Grobmyer compares live-action Sonic to the movie Polar Express, which features animated kids that look… slightly human. “The kids look real enough that my subconscious tries to make sense of what is seen, but it just isn’t quite right. It leaves you with a disturbed feeling.”
Sonic looks a lot like the creepy kids running around in Polar Express, Grobmyer adds. “Although Sonic isn’t humanoid, … Sonic’s mouth is just off. It’s not what we thought we would see, and our subconscious brains are trying to make sense of it.”
For example, Stitch of Lilo and Stitch has sharp chompers, but he’s fully a cartoon.
On the opposite side of the spectrum, the live action Goombas of Super Mario Bros are, well, not so cute:
Just imagine the dumpster fire Twitter would’ve been had it been around when that movie came out.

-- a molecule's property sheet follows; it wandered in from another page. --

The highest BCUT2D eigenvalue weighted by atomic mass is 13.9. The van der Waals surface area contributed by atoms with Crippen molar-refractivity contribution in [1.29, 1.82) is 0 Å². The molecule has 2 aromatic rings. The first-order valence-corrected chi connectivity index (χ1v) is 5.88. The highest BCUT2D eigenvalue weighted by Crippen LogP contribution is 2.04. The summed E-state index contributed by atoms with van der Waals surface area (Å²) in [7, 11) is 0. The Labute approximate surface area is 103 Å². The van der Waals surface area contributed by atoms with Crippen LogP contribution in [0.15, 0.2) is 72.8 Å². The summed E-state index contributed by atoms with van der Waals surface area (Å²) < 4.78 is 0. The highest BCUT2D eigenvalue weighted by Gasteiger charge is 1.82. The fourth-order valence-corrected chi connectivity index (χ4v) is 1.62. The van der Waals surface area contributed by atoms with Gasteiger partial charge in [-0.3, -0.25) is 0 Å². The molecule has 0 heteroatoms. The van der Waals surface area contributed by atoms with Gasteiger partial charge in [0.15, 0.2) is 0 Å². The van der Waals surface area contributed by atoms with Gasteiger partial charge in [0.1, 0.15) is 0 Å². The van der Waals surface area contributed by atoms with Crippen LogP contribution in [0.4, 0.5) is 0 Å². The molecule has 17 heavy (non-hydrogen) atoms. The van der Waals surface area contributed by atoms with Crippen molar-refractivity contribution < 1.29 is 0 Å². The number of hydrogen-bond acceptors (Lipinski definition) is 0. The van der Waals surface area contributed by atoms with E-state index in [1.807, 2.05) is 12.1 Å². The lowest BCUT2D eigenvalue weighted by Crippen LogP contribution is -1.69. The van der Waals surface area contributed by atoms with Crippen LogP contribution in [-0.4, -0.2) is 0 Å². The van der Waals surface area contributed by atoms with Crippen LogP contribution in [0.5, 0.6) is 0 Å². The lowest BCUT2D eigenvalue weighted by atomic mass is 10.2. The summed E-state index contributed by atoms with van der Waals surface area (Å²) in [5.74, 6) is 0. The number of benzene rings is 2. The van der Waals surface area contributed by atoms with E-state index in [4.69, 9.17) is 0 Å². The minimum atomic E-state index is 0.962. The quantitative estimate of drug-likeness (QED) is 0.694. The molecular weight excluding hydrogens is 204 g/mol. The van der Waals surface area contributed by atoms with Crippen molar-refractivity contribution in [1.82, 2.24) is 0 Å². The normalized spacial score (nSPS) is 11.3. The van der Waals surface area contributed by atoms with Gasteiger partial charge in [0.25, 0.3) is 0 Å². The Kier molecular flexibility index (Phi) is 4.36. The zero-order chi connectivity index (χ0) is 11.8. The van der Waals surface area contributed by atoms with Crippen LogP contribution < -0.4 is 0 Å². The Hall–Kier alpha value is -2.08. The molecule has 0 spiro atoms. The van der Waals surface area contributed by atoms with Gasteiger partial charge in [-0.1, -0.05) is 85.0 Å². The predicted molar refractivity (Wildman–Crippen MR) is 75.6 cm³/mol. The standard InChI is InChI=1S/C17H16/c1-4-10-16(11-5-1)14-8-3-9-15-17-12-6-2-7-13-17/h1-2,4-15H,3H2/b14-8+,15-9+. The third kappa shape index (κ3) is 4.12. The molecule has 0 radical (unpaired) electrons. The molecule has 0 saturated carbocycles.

Maybe Sonic’s Teeth Aren’t Human Enough
Despite the CGI and realistic facial features, Grobmyer says, Sonic’s teeth “are only vaguely human.”
“The arch is overly wide and a perfect half circle,” he says. “The teeth are straight across and the front teeth are all identical. We recognize it as trying to be human, but it’s not. It’s creepy.”
Anastasia Turchetta, a registered dental hygienist for 28 years, says Sonic’s teeth look like “a perfect set of primary or baby teeth,” which might be a little off-putting as well.
But like Glassman, she says real hedgehog teeth on Sonic might give off an “evil vibe.”
“Trustability, approachability and likability are known to align with a nice smile,” she says. “Now, add hero ability. With which smile will Sonic save the day at the box office?”
And if you want to be truly scientific, maybe Sonic somehow has some human DNA in him. “Fun fact: SHH is a protein in humans called the Sonic hedgehog gene,” Turchetta tells MEL. “It has a major role in craniofacial development — including tooth development!”
In sum, Sonic’s teeth are a little too human for a hedgehog, but at the same time, they’re not human enough — and they look like baby teeth. There’s a lot going on. But are his teeth at least healthy?